Motorcycle Brands in Germany
Germany’s renowned motorcycle brands produce a wide range of motorcycles of varying features and sizes. These brands produce both high-cost motorcycles with advanced features as well as affordable ones with regular features. Some German motorcycle brands also roll out fast-moving motorcycles that can more than give other fast motorcycle brands a run for their money.
Some of the best German motorcycles represent high-quality two-wheelers that usually cost more than their counterparts produced in developing countries. With high durability and excellent performance, these motorcycles offer superb value for money. You can purchase any motorcycle of your choice based on your taste and needs from the long list of German motorcycle brands on the market.
21 Most Well-Known German Motorcycle Brands
Germany’s motorcycles represent some of the most sought-after two-wheelers anywhere in the world. Below, find a list of the top German motorcycle brands that influenced and continue to influence the global motorcycle market.
- Express Werke
Descriptions & List of German Motorcycles
German motorcycle brands tend to bring out excellent motorcycles that can compete with other motorcycle brands worldwide. Let’s take a closer look at the various motorcycle brands in Germany below.
Manufactured between 1923 and 1925, a 129cc single-cylinder powered the Abako motorcycle. It came fitted with two-stroke deflector type three-port engines which Abako themselves produced. It also featured two or three-speed Sturmey-Archer gearboxes and a chain drive on the rear wheel.
The Adma represents a motorcycle manufactured between 1924 and 1926 in Germany. Powered by a 169cc two-stroke engine, it had an internal flywheel to smooth out power delivery from the motor.
Produced in Germany between 1924 and 1928, Agon motorcycles featured engine sizes ranging from 173cc to 996cc. These engines were manufactured by JA Prestwich Industries (JAP), Bradshaw, and Paque.
BMW’s motorcycle-producing journey began in 1921 when they manufactured engines for other companies. In 1923, BMW produced its first motorcycle, a flat twin-engine powered machine, the BMW R 32. Over the years, BMW brought out many motorcycles and established itself as one of the best German motorcycle companies.
Established in 1871, Brennabor Werke-AG originally manufactured children’s buggies and bicycles. In 1881, Brennabor expanded into the motorcycle-producing business. Based in Brandenburg an der Havel, the company operated between 1871 and 1945. In 1945, the brand ceased production after the Soviet occupation.
Established in 1916, DKW represents a historic vehicle manufacturing company in Germany. The DKW Das Kleine Wunder or “The Little Marvel” was its first motorcycle powered by a two-stroke toy engine, produced in 1919. DKW soon became the world’s largest motorcycle producer in the 1930s. DKW slowly phased out after 1966.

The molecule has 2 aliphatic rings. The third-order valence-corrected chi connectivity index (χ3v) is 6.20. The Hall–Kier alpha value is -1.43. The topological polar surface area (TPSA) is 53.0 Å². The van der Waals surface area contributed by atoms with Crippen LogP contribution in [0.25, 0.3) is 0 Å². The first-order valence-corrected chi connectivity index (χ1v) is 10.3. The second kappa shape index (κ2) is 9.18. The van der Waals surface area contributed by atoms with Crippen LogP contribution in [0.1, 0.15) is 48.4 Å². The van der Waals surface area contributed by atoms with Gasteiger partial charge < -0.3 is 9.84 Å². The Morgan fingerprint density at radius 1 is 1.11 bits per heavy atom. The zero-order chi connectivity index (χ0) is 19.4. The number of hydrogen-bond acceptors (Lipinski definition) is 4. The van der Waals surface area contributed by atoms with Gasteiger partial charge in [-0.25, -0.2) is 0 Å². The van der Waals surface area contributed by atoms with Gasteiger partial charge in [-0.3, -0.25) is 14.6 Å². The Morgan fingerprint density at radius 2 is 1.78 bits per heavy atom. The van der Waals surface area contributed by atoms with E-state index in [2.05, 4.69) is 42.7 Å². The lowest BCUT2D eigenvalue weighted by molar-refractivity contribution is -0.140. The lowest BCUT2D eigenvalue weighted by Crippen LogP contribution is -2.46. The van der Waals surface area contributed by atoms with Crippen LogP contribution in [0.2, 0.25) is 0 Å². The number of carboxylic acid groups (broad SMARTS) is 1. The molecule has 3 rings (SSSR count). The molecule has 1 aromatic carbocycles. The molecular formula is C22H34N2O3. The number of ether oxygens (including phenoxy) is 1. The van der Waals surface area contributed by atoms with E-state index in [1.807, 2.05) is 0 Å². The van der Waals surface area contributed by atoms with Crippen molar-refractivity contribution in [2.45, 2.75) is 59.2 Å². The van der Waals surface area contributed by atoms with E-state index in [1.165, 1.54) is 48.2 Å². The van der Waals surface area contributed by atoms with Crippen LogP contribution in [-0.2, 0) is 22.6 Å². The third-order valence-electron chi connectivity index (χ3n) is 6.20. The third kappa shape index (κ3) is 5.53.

Founded in Neumarkt in der Oberpfalz, Germany, in 1884, Express Werke AG manufactured both bicycles and motorcycles. Express Werke produced lightweight motorcycles with Sachs engines of 75cc and 98cc in the 1930s. In 1949, the company started making motorcycles with the 248cc Sachs and ILO engines. Express Werke’s motorcycle production stopped in 1959 after the Zweirad Union terminated its partnership.
Initially involved in the farm machinery production line, Glas evolved into a motorcycle producer in 1951. The first scooter Glas produced was powered by a 125cc motor. It was gradually increased to 150cc and 200cc. Glas stopped their production of motorcycles in 1955 after the company began manufacturing the Goggomobil cars.
The Hercules Company was established in 1886 in Nuremberg, Germany. It began motorcycle production in 1904. Between 1950 and 1960, the Hercules Company became the largest two-stroke motorcycle engine fabricator in Europe. Over the years, Hercules motorcycles became more powerful as the company came up with better engines and advanced technological improvements. Hercules motorcycle production stopped in 1996.
Klaus Hirsekorn and Alex Baumgärtel founded Kalex Engineering in 2008 in Bobingen, Germany. Dedicated towards manufacturing high-quality parts for motorcycles, the company possesses a reputation for excellence. The introduction of the 600cc Moto2 class Honda engines in 2010 resulted in Kalex engine-fitted motorcycles outperforming the competition in the Moto2 paddock.
Established in 1903 in Kornwestheim, Kreidler started producing motorcycles in 1951. It attained peak popularity in the year 1959 when Kreidler represented one-third of all motorcycles in Germany. It also achieved significant success in the motorsport scene. Kreidler stopped production in 1982.
Ulrich Maisch founded Maisch & Co. in 1926 in Pfäffingen, Germany. The company initially produced 98cc and 123cc ILO two-stroke engines. After World War II, the company started producing motorcycles complete with Maico’s unit construction two-stroke engines. Renowned for their enduro and motocross machines, the company went out of business in 1986.